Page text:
The most progressive automotive service providers (ASPs) in Canada have made tremendous strides to reshape their business format and their personal mind-set. Parts distributors must learn to do the same.
What is at stake is your ability to attract and retain these excellent business operators as first-call clients.
Consider that many of the old terminologies used throughout the aftermarket industry over the past 25 years have truly defined who and what shop operators are, and how our sector of the industry sees itself. It is time to move forward and leave the past where it belongs.
Many parts distributors are clinging to the past. You can be assured that the best ASPs can clearly see this.
This image of old-fashioned parts distributors influences the ASP’s decision as to how much business he really wants to do with them, as the best shop owners understand a solid and comfortable business relationship with the right supplier must be forged in order for their shop business to succeed.
Consider that trustworthy, loyal business relationships must be earned; they are not bought.
There are five terms that all parts distributors across Canada must make a concerted effort to change in their day-to-day vocabulary.
When these new terms are embraced, small things will start to happen within a year. You will feel the tide turning in your business relationships as well as the level of respect given to you from the best shops in the marketplace. You will also notice increased purchase volumes from key shops that you deal with.
Perhaps, just perhaps, they are testing you as to how much you truly believe in the terms you are using. They are prepared to give you a chance, but will evaluate your efforts and results with the test of time.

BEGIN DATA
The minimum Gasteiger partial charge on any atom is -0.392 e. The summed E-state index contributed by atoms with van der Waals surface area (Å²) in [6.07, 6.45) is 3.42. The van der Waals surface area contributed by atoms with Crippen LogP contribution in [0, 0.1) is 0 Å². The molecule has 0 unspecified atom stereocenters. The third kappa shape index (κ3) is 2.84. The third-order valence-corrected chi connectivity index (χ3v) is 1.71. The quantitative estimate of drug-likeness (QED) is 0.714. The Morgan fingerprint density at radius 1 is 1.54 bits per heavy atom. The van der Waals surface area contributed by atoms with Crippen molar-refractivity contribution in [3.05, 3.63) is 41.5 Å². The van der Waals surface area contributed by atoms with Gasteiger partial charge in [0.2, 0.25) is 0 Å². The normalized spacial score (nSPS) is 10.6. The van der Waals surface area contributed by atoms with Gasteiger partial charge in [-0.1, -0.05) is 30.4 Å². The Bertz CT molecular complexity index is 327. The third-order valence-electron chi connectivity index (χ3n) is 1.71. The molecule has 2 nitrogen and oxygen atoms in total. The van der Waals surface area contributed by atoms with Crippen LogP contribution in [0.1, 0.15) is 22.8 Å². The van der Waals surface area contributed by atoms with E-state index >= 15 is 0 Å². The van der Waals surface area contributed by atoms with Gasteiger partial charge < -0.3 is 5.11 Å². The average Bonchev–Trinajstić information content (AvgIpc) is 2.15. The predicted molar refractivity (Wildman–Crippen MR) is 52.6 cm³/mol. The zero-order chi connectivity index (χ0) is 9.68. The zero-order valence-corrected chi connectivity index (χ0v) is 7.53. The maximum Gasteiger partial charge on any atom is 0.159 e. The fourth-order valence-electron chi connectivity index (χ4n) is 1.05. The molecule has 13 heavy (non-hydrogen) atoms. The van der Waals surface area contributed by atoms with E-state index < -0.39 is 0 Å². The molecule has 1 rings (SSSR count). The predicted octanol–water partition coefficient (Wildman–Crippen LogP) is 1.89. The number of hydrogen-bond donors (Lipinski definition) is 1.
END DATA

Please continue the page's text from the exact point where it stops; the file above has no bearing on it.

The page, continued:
Installer: This truly is the worst term a distributor can use today to describe the shop owner. This term is an insult to his ability and his competence. If you want to shut down the best shop owner’s ears, stick with that old term. Today the best operators are service providers; consequently they have become known in industry terms as automotive service providers, or ASPs. Service providers must clearly understand what type of person they are selling to. Once this has been determined, they set up a proper maintenance schedule to manage the customer’s vehicle, based on manufacturer recommendations and the expectations of the client. These shop owners have set up the business processes to provide an in-depth service for their clientele. This is not an old-fashioned parts installer. This professional is a true service provider.
Mechanic: In the 1930s right through to the late 1980s, a mechanic was required to fix mechanical vehicles. Today, however, one is dealing with an extremely integrated electrical and computerized vehicle. Today, diagnostic ability is the talk at the shop level, not mechanical ability. Today, ASPs are looking for competent technicians. These are competent, highly skilled individuals, and it is important that the parts distributor recognizes and acknowledges this skill level. When you, as a distributor, refer to the number of technicians in a shop, you are acknowledging that you recognize the skill difference from yesterday. Also remember that the license these individuals worked hard to achieve reads “Automotive Service Technician.” It does not read “mechanic,” which was the term on the old-fashioned licenses.